Assuming you have chosen the power optimizer and centralized inverter system over micro inverter, you have to install the power optimizers before the solar panels. Installation should be 6 inches from the edge of every solar panel. Once the optimizers are in place, connect them to each other and to the centralized inverter.
Before installing the solar panels, connect each one to its corresponding power optimizer. Once you are done, set the PV panels on the rails and use the click-in clamps and cordless driver to lock them down. Mount your inverter and make the necessary connections as provided for in the accompanying manual.
Afterwards, make the necessary inspections to make sure that all connections are ok. If everything checks out, power it up.
Now that you are done with installation and inspection, your system should generate electricity for you every day. Modern DIY solar energy kits may come with apps and browser applications to enable you to monitor the system. You should use them to make sure everything is working.
DIY Solar Energy Advantages and Disadvantages
- Cost savings – installation and monthly energy bills
- DIY solar power kits for homes are readily available
- Reduced greenhouse gas emissions
- Free power for your home
- A lot of research and effort is needed on your part
A vast majority of people have reported satisfaction when using their solar power systems at home. Now that you have finished installing your DIY solar energy system, it’s time to enjoy harvesting free energy from the Sun.
Remember, you can connect your solar energy systems to the national grid and share any unused power. In turn, you will receive incentives in form of reduced units. This concept is called net metering and you can learn more about it from here. Thereafter complete the home with energy saving insulation in the roof as well as double glazed windows. Thereafter ensure that greywater harvesting, as well as rainwater harvesting, are all put into place. As a result, the end goal should be to totally live off the grid.
How to Build Your Own Solar Pannels
In 1977, the average cost of solar cells was $76.67 (R 996) per watt. The reasons why the cost of solar cells was too high back then was due to the high cost associated with manufacturing the solar cells. In addition, materials such as rare earth minerals were expensive.
In 2008 when economies around the world nearly ground to a halt, the cost of solar cells per watt had dropped significantly- from $76.67 (R 996.00)per watt in 1977 to $8.82 ( R114.00 ) per watt in 2008. Even though the world was experiencing an economic recession, solar panels were still gaining popularity.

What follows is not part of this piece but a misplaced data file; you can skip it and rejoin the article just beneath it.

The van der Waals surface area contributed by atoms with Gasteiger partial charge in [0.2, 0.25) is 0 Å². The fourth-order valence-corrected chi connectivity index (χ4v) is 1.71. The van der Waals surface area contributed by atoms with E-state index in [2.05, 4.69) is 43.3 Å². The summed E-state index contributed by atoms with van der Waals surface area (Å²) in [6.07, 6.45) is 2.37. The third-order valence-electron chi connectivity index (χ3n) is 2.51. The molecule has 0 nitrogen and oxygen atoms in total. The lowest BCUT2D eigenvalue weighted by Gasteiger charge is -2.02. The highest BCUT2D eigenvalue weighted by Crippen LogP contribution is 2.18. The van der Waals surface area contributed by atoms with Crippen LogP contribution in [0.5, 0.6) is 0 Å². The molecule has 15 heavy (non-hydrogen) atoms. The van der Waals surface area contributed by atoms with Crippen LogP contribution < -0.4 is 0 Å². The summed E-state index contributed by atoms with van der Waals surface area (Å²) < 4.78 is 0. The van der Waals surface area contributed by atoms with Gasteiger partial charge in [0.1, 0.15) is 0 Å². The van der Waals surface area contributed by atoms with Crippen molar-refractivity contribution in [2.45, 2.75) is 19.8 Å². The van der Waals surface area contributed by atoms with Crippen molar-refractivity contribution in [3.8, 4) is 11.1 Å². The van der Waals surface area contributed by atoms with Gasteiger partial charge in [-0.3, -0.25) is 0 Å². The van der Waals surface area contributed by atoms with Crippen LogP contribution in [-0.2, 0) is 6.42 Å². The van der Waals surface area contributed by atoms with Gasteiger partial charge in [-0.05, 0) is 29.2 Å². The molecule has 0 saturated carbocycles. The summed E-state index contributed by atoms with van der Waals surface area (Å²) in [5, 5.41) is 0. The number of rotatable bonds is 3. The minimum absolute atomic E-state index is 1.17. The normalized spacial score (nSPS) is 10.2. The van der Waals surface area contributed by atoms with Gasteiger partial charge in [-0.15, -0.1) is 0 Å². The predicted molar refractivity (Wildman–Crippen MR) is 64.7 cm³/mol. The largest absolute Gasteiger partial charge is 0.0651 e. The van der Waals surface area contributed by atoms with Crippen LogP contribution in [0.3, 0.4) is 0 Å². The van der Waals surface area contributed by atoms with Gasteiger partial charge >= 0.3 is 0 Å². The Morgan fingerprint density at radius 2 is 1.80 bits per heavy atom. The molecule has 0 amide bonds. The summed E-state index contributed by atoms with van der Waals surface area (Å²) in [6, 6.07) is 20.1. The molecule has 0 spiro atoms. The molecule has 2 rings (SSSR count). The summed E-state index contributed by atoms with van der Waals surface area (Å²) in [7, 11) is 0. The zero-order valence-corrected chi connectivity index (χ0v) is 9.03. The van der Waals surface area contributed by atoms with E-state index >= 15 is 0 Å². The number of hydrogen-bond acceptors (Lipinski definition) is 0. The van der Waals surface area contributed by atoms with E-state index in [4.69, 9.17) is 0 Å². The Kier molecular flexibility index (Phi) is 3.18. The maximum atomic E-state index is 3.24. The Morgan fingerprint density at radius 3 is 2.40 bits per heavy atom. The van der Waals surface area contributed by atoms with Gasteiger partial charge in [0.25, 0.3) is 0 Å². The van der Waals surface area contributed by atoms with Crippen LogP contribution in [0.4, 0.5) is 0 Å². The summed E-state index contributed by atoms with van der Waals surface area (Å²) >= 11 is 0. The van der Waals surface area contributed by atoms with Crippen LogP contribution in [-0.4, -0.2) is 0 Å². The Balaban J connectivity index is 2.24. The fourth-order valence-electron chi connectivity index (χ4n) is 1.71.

8 years later, the average cost of solar cells had dropped to $0.26 ( R3.38) per watt compared to $8.82 ( R114.00) per watt in 2008. As a result, homeowners and even large corporations such as Google, Costco, Staples, Facebook and even Apple started adopting solar power to run their massive stores and data centres.
Despite the lower cost of solar cells per watt, a commercial solar panel kit is still very expensive -$10,000 to $25,000 – for the average home owner today. The good news is you can build your own solar panel system at an affordable cost allowing you to harvest the sun’s energy and enjoy free power in your home for years to come.
How to Build low-cost solar panels?
Step One – Purchase cheap solar cells
Building your own solar panel allows you to design a system that suits your needs. In the market, you will find cells made in US, Japan, Germany and even China. Those made in China are usually the cheapest and you are bound to find a few good ones if you know where to look.
When it comes to shopping for cheap solar cells, you have two options. One is eBay and the other is Amazon. While eBay is a great option, you may end up being conned so the best bet for you is Amazon. Check out these Polycrystalline Silicon Solar Cells I found on Amazon.
Before purchasing your solar cells, there are two factors you have to consider. They include:
Cell voltage – A single solar cell has a rating of 0.5V. When arranged in a series, you can get your desired voltage output. Let’s assume you want to charge a 12 V deep cycle battery. It means you need an 18V solar panel. Using our earlier voltage rating of 0.5V per solar cell, it means your solar panel will consist of 36 solar cells.
Learn more about How to split a solar cell into two to increase panel voltage.
Cell power output – what is the power output required? To find out, divide the total amount of power needed by the rating of each cell. For instance, your home needs a 360 W panel. If you are using 4 W cells, then you will need 90 cells (360/4).
Step Two – Purchasing the tools
Let’s assume in our informative guide on how to build low-cost solar panels, we will be building a 360 W solar panel. To ensure the final solar panel is able to work and power your home, the right tools are needed from the word go.
So, here is a simple list of tools and materials you will require:
- Soldering iron
- Flux or Solder Paste
- Wooden board
- Silicon sealant
- Shatterproof Glass (You can also use Plexiglass)
- Charge controller
- Deep cycle batteries
A vast majority of these tools and materials can be bought from your local store. If you have a friend who is an electrician, you can hire the tools from him at a cheaper rate. Just make sure you return the tools in their working condition.
Step Three – Plan your solar panel layout